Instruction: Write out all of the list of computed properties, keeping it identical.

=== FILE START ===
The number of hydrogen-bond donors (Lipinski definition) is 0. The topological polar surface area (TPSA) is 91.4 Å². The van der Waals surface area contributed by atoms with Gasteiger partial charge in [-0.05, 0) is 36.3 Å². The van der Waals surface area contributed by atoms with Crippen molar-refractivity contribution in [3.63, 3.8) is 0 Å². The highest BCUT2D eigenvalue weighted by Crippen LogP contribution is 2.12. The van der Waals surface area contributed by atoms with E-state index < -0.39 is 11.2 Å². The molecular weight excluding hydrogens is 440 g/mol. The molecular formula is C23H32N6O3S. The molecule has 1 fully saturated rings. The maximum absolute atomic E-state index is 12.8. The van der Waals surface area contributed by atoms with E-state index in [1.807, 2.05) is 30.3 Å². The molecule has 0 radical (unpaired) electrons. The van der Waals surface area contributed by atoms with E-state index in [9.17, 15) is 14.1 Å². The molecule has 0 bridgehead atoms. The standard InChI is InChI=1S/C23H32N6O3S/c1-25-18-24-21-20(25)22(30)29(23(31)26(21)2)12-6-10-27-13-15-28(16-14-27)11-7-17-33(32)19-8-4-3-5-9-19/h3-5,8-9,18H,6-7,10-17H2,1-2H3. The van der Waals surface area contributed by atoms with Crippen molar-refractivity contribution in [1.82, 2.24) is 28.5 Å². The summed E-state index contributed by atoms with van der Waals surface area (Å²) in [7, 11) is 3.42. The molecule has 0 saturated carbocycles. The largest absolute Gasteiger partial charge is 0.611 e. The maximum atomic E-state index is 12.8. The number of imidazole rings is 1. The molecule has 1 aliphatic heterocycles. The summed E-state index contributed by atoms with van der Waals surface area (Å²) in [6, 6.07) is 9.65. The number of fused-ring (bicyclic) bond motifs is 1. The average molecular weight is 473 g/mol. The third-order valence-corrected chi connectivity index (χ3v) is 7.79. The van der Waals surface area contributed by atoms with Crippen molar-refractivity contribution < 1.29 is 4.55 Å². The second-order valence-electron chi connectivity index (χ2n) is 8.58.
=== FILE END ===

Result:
The number of hydrogen-bond donors (Lipinski definition) is 0. The topological polar surface area (TPSA) is 91.4 Å². The van der Waals surface area contributed by atoms with Gasteiger partial charge in [-0.05, 0) is 36.3 Å². The van der Waals surface area contributed by atoms with Crippen molar-refractivity contribution in [3.63, 3.8) is 0 Å². The highest BCUT2D eigenvalue weighted by Crippen LogP contribution is 2.12. The van der Waals surface area contributed by atoms with E-state index < -0.39 is 11.2 Å². The molecular weight excluding hydrogens is 440 g/mol. The molecular formula is C23H32N6O3S. The molecule has 1 fully saturated rings. The maximum absolute atomic E-state index is 12.8. The van der Waals surface area contributed by atoms with E-state index in [1.807, 2.05) is 30.3 Å². The molecule has 0 radical (unpaired) electrons. The van der Waals surface area contributed by atoms with E-state index in [9.17, 15) is 14.1 Å². The molecule has 0 bridgehead atoms. The standard InChI is InChI=1S/C23H32N6O3S/c1-25-18-24-21-20(25)22(30)29(23(31)26(21)2)12-6-10-27-13-15-28(16-14-27)11-7-17-33(32)19-8-4-3-5-9-19/h3-5,8-9,18H,6-7,10-17H2,1-2H3. The van der Waals surface area contributed by atoms with Crippen molar-refractivity contribution in [1.82, 2.24) is 28.5 Å². The summed E-state index contributed by atoms with van der Waals surface area (Å²) in [7, 11) is 3.42. The molecule has 0 saturated carbocycles. The largest absolute Gasteiger partial charge is 0.611 e. The maximum atomic E-state index is 12.8. The number of imidazole rings is 1. The molecule has 1 aliphatic heterocycles. The summed E-state index contributed by atoms with van der Waals surface area (Å²) in [6, 6.07) is 9.65. The number of fused-ring (bicyclic) bond motifs is 1. The average molecular weight is 473 g/mol. The third-order valence-corrected chi connectivity index (χ3v) is 7.79. The van der Waals surface area contributed by atoms with Crippen molar-refractivity contribution < 1.29 is 4.55 Å². The second-order valence-electron chi connectivity index (χ2n) is 8.58.